10. Stones in Death Valley’s Racetrack basin, nestled in a remote valley between the Cottonwood and Last Chance Ranges, is a place of stunning beauty and mystery. The Racetrack is a playa—a dry lakebed—best known for its strange moving rocks.

Have you ever visited Death Valley? If so, tell us about your experience in the comments below.

Photos courtesy of Death Valley National Park.

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Little Bear Renée Matin

I remember that it was during the drought. I definitely went at a difficult time for the plants and animals. It was VERY hot during the day that I spent there. I had a good supply of water in my camel which I was glad of. I heard about the blooming that occurred a few weeks later. I’ve wanted to go back during another bloom, but I’ve been so busy first responding and dealing with hospice care for my husband and others and expenses as a volunteer and helping others that I haven’t been able to get back to the area, especially since Covid. I must get back East and South for Chicken Soup and Angels as part of the 3rd wave response team. Perhaps this coming early Spring the rains will favour my return to the area that isn’t work or volunteer related. A real vacation would be most welcome. I’d love to see a bloom and see the hummingbirds and more wildlife with less heat at that time of year.. Hopeful in Colorado,
Enjoy each marvelous day.
BearOOO and Missy BooBeary Muffin too


My husband and son lived there for a week! It was so hot! I could not tell you that it looked beautiful. We could not wait to get out of there.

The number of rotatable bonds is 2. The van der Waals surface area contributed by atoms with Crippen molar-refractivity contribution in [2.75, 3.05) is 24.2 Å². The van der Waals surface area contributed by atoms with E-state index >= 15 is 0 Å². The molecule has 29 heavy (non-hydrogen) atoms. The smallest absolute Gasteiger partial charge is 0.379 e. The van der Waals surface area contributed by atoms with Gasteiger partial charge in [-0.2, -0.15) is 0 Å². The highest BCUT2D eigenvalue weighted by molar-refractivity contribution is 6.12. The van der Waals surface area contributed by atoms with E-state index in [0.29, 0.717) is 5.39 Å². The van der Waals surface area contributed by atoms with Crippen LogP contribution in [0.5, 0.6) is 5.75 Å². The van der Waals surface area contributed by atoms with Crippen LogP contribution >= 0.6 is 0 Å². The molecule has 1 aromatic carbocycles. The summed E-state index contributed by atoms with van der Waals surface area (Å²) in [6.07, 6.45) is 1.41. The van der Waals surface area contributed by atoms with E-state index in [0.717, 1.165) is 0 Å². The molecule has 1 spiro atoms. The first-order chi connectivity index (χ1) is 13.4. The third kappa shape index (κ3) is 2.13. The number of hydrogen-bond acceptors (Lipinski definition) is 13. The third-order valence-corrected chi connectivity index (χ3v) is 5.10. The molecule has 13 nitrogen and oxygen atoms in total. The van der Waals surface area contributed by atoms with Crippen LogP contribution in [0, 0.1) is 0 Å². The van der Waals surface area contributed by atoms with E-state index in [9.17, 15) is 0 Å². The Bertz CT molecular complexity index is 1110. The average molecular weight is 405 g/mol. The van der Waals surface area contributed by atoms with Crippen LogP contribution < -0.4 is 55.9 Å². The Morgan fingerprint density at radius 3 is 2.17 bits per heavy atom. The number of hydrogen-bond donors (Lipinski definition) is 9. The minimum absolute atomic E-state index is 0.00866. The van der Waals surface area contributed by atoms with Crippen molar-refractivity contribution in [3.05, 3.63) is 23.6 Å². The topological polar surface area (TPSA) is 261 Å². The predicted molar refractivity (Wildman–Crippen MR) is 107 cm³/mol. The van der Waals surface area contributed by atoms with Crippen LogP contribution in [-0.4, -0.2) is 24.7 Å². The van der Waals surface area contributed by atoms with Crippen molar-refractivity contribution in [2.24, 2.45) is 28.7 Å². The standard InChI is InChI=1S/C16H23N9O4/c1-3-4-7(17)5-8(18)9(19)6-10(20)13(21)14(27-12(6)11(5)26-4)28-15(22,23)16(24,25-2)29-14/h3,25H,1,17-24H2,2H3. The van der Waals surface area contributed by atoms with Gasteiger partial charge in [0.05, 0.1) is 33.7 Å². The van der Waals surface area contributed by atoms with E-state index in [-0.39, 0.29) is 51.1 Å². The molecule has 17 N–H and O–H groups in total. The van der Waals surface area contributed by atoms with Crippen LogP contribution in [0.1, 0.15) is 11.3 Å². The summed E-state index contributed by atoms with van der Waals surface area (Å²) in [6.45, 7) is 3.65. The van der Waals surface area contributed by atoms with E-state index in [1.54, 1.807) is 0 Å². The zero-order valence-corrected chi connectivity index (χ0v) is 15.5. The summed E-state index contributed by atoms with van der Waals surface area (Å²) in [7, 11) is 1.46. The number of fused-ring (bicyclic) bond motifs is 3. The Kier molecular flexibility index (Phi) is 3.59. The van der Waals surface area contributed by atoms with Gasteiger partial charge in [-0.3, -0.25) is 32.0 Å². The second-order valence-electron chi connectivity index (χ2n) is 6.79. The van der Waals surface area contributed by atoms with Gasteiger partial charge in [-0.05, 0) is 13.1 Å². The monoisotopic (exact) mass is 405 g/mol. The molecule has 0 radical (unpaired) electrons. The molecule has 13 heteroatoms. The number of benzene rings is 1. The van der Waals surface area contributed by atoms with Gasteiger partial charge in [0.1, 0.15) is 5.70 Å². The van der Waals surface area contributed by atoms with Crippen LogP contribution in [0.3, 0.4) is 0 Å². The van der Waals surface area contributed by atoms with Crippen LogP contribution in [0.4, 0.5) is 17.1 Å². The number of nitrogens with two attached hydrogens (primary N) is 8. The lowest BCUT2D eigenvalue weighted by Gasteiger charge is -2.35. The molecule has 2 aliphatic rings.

I for one do like the heat and it was to hot for me. Now I would go back and take a good look at it. I’m sure it has changed it was in the 80’s when we were there.

Little Bear Renée Matin

Did you camp there? If so, tent or RV? I’m hoping to go during or after a good rain to see more critters and a wildflower bloom!

julie wagner

had the opportunity to visit on my honeymoon in the late 80’s. It’s truly an extraordinary place! we saw so many things! it was the the first week of may, so to say the least, it was HOT! 113 degrees when we got to Scotty’s castle. we hunted down all the ghost towns in the area, visited the sand dunes, the salt flats, then went to mount Charleston for a nice dinner and bottle of wine before returning to the vegas craziness! Death valley was a great time! I highly recommend it as it’s own destination! go check out all the ghost towns! And area 51!LOL!

Little Bear Renée Matin

Thanks bunches for your sharing about the ghost towns. I’ll add that to my wishlist of things that I will hopefully get to do next early Spring. I’m trusting that there will be a good rain so the desert will be in bloom! Did y’all camp there? If so, Tent or RV?
Enjoy each marvelous day.

Gina Brown

Thanks for sharing informative information. Do hummingbirds actually live there or are they just passing through?